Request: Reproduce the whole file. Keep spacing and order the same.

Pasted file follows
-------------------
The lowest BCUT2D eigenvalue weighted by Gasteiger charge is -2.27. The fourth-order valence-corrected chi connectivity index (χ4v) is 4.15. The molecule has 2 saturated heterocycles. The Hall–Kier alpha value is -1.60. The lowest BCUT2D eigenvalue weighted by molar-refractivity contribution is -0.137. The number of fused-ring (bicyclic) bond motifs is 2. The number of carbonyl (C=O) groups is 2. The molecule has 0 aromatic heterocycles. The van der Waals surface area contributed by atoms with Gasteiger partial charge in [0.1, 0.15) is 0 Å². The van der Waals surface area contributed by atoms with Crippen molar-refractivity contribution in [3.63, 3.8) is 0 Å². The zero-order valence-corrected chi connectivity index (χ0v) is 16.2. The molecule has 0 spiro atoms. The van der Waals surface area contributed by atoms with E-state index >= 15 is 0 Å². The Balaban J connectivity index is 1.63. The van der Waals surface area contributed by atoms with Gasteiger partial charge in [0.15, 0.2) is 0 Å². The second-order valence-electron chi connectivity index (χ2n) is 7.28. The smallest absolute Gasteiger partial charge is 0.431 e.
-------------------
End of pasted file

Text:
The lowest BCUT2D eigenvalue weighted by Gasteiger charge is -2.27. The fourth-order valence-corrected chi connectivity index (χ4v) is 4.15. The molecule has 2 saturated heterocycles. The Hall–Kier alpha value is -1.60. The lowest BCUT2D eigenvalue weighted by molar-refractivity contribution is -0.137. The number of fused-ring (bicyclic) bond motifs is 2. The number of carbonyl (C=O) groups is 2. The molecule has 0 aromatic heterocycles. The van der Waals surface area contributed by atoms with Gasteiger partial charge in [0.1, 0.15) is 0 Å². The van der Waals surface area contributed by atoms with Crippen molar-refractivity contribution in [3.63, 3.8) is 0 Å². The zero-order valence-corrected chi connectivity index (χ0v) is 16.2. The molecule has 0 spiro atoms. The van der Waals surface area contributed by atoms with E-state index >= 15 is 0 Å². The Balaban J connectivity index is 1.63. The van der Waals surface area contributed by atoms with Gasteiger partial charge in [0.15, 0.2) is 0 Å². The second-order valence-electron chi connectivity index (χ2n) is 7.28. The smallest absolute Gasteiger partial charge is 0.431 e.